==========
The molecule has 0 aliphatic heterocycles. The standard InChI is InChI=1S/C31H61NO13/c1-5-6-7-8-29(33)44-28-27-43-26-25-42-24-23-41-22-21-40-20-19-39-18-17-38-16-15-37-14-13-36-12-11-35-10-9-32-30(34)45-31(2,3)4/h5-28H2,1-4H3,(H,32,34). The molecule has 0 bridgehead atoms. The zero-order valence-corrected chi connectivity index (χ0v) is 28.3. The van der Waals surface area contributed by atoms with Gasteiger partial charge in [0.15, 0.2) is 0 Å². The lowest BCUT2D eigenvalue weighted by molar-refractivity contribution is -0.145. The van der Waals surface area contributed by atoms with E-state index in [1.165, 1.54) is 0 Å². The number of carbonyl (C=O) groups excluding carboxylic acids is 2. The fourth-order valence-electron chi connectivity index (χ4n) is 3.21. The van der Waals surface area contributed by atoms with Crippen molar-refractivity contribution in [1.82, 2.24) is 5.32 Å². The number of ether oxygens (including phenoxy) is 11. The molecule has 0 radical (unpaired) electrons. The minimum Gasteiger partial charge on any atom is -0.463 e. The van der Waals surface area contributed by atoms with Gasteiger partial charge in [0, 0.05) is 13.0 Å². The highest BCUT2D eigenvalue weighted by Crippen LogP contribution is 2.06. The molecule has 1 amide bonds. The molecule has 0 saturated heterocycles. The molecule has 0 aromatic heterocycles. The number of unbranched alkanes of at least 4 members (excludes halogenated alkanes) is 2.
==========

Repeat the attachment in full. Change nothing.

The molecule has 0 aliphatic heterocycles. The standard InChI is InChI=1S/C31H61NO13/c1-5-6-7-8-29(33)44-28-27-43-26-25-42-24-23-41-22-21-40-20-19-39-18-17-38-16-15-37-14-13-36-12-11-35-10-9-32-30(34)45-31(2,3)4/h5-28H2,1-4H3,(H,32,34). The molecule has 0 bridgehead atoms. The zero-order valence-corrected chi connectivity index (χ0v) is 28.3. The van der Waals surface area contributed by atoms with Gasteiger partial charge in [0.15, 0.2) is 0 Å². The lowest BCUT2D eigenvalue weighted by molar-refractivity contribution is -0.145. The van der Waals surface area contributed by atoms with E-state index in [1.165, 1.54) is 0 Å². The number of carbonyl (C=O) groups excluding carboxylic acids is 2. The fourth-order valence-electron chi connectivity index (χ4n) is 3.21. The van der Waals surface area contributed by atoms with Crippen molar-refractivity contribution in [1.82, 2.24) is 5.32 Å². The number of ether oxygens (including phenoxy) is 11. The molecule has 0 radical (unpaired) electrons. The minimum Gasteiger partial charge on any atom is -0.463 e. The van der Waals surface area contributed by atoms with Gasteiger partial charge in [0, 0.05) is 13.0 Å². The highest BCUT2D eigenvalue weighted by Crippen LogP contribution is 2.06. The molecule has 1 amide bonds. The molecule has 0 saturated heterocycles. The molecule has 0 aromatic heterocycles. The number of unbranched alkanes of at least 4 members (excludes halogenated alkanes) is 2.